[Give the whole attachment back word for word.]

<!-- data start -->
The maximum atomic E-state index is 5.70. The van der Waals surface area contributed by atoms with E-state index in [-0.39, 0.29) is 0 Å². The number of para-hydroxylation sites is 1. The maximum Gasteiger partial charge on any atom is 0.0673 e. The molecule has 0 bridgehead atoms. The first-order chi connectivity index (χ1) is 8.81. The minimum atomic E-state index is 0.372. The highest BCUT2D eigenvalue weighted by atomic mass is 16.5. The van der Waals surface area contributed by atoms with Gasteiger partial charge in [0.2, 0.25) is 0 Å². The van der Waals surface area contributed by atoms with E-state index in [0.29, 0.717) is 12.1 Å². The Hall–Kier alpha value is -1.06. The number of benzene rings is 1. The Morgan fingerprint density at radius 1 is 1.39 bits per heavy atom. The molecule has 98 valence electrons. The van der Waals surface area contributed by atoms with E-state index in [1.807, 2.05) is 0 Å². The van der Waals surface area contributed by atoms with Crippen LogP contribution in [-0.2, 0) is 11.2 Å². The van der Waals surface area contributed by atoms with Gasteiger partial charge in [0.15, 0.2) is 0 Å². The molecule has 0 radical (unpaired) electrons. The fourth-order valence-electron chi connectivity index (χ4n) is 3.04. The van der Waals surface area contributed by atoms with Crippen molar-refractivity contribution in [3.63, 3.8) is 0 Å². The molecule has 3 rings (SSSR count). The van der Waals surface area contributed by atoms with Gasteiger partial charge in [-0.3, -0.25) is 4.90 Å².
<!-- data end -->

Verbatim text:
The maximum atomic E-state index is 5.70. The van der Waals surface area contributed by atoms with E-state index in [-0.39, 0.29) is 0 Å². The number of para-hydroxylation sites is 1. The maximum Gasteiger partial charge on any atom is 0.0673 e. The molecule has 0 bridgehead atoms. The first-order chi connectivity index (χ1) is 8.81. The minimum atomic E-state index is 0.372. The highest BCUT2D eigenvalue weighted by atomic mass is 16.5. The van der Waals surface area contributed by atoms with Gasteiger partial charge in [0.2, 0.25) is 0 Å². The van der Waals surface area contributed by atoms with E-state index in [0.29, 0.717) is 12.1 Å². The Hall–Kier alpha value is -1.06. The number of benzene rings is 1. The Morgan fingerprint density at radius 1 is 1.39 bits per heavy atom. The molecule has 98 valence electrons. The van der Waals surface area contributed by atoms with E-state index in [1.807, 2.05) is 0 Å². The van der Waals surface area contributed by atoms with Crippen LogP contribution in [-0.2, 0) is 11.2 Å². The van der Waals surface area contributed by atoms with Gasteiger partial charge in [0.15, 0.2) is 0 Å². The molecule has 0 radical (unpaired) electrons. The fourth-order valence-electron chi connectivity index (χ4n) is 3.04. The van der Waals surface area contributed by atoms with Crippen molar-refractivity contribution in [3.63, 3.8) is 0 Å². The molecule has 3 rings (SSSR count). The van der Waals surface area contributed by atoms with Gasteiger partial charge in [-0.3, -0.25) is 4.90 Å².